Here's What It Feels Like To Die By Heat Stroke

For the most part, humankind tends to quite like the heat. Thoughts of vacations, beaches, garishly colored drinks, and time away from work are all things most of us can fully appreciate (if we're lucky enough, of course).

The sun, however, is just as much friend as foe. We can't even look directly at it, as this can cause solar retinopathy (damage to tissues and cells of the eyes caused by ultraviolet light, per Healthline). Many of us have faced the uncomfortable horrors of sunburn at some point in our lives, but if you don't take the appropriate precautions while basking in the heat, that could be the least of your worries.

Heat stroke is a real and ever-present danger, and it really cannot be underestimated. Here's a look at the long, drawn-out, and horrific fate that can await those who die by heat stroke.

As the CDC reports, heat stroke is one of several illnesses that can affect a heat-stressed human body. These include rhabdomyolysis (the death of muscle cells from exertion) and heat exhaustion (a natural reaction to the loss of crucial salt and water). Heat stroke is considered the most dangerous of them, though, and it's plain to see why on delving into the truly awful effects it can have on the body.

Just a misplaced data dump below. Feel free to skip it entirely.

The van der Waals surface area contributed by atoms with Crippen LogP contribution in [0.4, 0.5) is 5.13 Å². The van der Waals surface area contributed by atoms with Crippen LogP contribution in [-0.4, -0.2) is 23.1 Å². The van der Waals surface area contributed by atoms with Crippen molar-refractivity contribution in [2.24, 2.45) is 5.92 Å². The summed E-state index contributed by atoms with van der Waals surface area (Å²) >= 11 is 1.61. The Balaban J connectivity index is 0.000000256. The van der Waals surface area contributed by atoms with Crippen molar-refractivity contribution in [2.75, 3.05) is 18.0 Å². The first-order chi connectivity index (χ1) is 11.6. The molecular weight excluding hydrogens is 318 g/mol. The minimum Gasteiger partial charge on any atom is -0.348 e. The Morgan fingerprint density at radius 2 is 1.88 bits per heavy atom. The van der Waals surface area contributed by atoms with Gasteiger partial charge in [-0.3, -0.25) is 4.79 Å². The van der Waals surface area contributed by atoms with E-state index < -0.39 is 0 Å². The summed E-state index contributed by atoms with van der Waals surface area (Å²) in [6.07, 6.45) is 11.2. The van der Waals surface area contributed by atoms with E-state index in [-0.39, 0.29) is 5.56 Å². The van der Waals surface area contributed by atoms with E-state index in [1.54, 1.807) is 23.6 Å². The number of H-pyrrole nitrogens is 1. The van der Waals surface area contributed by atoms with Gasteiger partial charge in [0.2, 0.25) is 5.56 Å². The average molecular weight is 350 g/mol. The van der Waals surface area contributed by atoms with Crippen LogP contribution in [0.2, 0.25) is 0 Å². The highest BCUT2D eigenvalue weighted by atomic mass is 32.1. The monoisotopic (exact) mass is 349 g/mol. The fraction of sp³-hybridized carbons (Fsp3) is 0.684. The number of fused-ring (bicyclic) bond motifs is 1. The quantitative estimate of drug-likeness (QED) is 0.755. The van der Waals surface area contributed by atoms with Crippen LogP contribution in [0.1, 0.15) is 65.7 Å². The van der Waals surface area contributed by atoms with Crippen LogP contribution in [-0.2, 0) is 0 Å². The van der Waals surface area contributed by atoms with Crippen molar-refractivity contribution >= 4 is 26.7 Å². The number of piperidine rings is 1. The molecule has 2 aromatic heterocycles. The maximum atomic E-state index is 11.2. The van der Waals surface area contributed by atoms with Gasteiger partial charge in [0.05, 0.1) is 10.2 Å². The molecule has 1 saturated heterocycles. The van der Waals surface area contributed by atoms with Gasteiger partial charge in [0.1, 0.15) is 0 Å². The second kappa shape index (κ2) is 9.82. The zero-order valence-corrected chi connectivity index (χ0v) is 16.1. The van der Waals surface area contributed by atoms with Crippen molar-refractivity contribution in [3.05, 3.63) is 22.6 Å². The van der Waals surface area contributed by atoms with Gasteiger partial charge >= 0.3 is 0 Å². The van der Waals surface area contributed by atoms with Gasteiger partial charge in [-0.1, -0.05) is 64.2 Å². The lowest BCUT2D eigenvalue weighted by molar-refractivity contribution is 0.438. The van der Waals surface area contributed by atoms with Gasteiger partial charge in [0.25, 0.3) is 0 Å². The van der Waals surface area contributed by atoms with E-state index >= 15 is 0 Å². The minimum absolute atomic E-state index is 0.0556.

Disruption of the body's internal temperature can be fatal

As unpleasant as sweating a lot can be, per the CDC, the process is vital in cooling the body and regulating its internal temperature. Healthline reports that the average temperature of the body is between 98 and 100 degrees Fahrenheit (37 to 37.8 degrees Celsius) and that relatively minor increases or decreases can have dangerous health implications. Heat stroke disrupts the body's ability to maintain its inner temperature, with rapidly escalating effects.

Outside Online reports that experienced athletes can continue to exert themselves up to internal temperatures of around 100 to 105 degrees Fahrenheit. This remains a danger zone, though, and those whose bodies are unable to withstand this can be subject to a range of issues: heat cramps begin to set in at around 104 degrees, blood pressure can reduce, and the blood-starved brain can begin to hallucinate.

As the internal heat rises, the metabolism speeds up, which only generates more heat. Soon, the body's very cells will start to come apart, leading to damage to the kidney and other organs, per Outside Online. The blood can solidify and the heart can stop. Health Direct reports that heat stroke can be treated through medical care (with careful application of cold water and other efforts to cool the body in the interim), but time is of the essence.